Two married colleagues responded with:

“I do feel lucky that I have a spouse who is so open to this life. He is ready to leave his career and move around the world and do different things wherever we are. We are open to the possibility that he might someday join the Foreign Service and we could become a tandem, but after hearing stories about so many others who struggled to be together, I think he is more interested in doing whatever he can at post rather than make the FS his career too."

“All I can say though is that you need to go into this career with a good attitude and not be so worried about your career that you forget about your current (and future) family. I am excited for the opportunity to share this experience with my wife and our daughter who is on the way and will enjoy it that much more because I have people who will be there to support me.” 

6. Anything else you’d like to add?

“I am really glad I got that master's degree. And I finished it just in time too. However, if I was going to do things over again I would have taken more classes in public policy or political science so I was better prepared for this job. I really didn't plan for this to be my career so I operated as if I was going to go into teaching/writing history, which I am still happy with. I worry for those who make getting into the FS their only goal at this age and then get frustrated when it continues to not happen for them. I was glad I had other goals and other futures to focus on. I was moving toward getting my doctorate when I got the A-100 call and there is a good chance that when this is over, I will move back into that arena too. But really, it all depends!"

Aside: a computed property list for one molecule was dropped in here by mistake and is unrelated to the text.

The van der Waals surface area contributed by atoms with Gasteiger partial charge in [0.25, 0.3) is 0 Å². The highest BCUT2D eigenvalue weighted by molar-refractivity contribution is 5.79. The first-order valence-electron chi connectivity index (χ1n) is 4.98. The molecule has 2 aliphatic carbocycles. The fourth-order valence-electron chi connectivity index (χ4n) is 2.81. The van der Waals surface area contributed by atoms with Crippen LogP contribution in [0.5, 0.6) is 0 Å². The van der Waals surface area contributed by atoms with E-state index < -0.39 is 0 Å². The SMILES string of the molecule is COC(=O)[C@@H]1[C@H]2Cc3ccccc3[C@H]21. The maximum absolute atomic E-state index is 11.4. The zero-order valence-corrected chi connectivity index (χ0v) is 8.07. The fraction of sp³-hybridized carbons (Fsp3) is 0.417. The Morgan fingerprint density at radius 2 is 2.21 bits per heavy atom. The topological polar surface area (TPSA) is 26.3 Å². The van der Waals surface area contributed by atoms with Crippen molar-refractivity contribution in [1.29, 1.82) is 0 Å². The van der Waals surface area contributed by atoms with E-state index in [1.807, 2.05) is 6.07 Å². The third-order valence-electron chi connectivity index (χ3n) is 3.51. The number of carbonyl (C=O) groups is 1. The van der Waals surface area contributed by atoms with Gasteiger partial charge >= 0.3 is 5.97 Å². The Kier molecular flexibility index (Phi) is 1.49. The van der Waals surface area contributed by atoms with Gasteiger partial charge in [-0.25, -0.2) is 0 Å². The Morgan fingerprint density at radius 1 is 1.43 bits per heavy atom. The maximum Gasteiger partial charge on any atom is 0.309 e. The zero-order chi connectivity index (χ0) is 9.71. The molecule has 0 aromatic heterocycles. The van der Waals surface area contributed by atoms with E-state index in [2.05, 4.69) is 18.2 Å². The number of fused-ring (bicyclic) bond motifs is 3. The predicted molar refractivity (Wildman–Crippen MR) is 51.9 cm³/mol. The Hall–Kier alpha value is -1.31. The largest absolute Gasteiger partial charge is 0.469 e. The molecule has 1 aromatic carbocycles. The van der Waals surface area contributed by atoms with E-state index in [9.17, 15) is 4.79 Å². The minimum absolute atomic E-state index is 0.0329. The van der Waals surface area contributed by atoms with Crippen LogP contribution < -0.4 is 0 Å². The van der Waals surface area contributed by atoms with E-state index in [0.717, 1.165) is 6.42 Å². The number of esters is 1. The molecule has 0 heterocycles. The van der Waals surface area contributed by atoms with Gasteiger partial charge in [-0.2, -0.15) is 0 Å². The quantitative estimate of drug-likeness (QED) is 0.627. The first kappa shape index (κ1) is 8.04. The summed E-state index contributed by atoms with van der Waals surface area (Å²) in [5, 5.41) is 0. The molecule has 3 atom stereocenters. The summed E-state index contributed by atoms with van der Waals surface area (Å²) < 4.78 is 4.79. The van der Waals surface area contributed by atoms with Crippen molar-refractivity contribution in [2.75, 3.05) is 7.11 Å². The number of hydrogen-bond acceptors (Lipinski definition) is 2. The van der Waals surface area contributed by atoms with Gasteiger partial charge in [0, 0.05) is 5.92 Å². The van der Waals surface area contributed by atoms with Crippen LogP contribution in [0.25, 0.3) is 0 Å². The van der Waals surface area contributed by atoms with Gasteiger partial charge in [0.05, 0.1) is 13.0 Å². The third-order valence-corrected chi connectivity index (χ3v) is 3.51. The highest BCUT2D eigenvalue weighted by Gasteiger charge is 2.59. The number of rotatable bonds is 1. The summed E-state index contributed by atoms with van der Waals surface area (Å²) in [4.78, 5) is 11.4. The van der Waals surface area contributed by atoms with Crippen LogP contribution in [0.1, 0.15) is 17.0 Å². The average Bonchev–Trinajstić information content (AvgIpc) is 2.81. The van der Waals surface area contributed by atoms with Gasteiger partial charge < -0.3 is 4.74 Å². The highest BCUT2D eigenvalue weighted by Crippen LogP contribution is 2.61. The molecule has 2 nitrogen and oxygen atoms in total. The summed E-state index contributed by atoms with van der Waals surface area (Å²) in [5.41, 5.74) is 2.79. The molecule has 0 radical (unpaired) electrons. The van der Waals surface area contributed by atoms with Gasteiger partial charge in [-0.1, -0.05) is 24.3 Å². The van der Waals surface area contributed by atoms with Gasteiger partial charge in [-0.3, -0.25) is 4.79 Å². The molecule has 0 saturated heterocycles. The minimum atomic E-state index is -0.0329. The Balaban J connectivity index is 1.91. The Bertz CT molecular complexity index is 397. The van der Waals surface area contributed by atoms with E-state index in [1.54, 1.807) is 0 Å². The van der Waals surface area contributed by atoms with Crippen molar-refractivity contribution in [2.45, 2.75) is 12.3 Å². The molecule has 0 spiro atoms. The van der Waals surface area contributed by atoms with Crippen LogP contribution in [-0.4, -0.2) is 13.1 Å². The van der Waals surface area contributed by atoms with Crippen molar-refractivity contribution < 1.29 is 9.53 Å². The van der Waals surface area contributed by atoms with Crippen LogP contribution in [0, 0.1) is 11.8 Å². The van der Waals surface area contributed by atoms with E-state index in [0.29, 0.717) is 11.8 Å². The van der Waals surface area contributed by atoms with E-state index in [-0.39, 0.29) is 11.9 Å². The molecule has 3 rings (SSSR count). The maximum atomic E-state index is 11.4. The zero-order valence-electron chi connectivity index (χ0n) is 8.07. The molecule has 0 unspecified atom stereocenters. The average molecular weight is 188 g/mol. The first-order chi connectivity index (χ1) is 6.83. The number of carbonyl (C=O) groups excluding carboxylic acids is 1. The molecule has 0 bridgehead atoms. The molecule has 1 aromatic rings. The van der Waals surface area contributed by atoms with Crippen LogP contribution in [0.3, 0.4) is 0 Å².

“The biggest reasons I'm in the Foreign Service, though, have nothing to do with age--I want to serve, and I want a job that keeps me on my toes. Being young and single just makes it easier.

“I'm going to go down this road as far as God would lead, whether it's just one tour or all the way to Ambassador. If at any time it seems like it's no longer the right place to be, that's okay - there's not one single job that can only make me happy. But this one seems pretty great so far!”

“Ultimately, everyone can have a long and fulfilling career in the FS and age should not be viewed as an advantage/handicap. From being with our A-100 class for over six weeks, I have met impressive people from age 24-59 and would be glad to learn from and work with all of them.” 

I found this last sentiment particularly true. It was refreshing during A-100, and even now in our further training, to continually learn from, and be surprised by, the accomplishments of ALL my new ELO friends, regardless of age.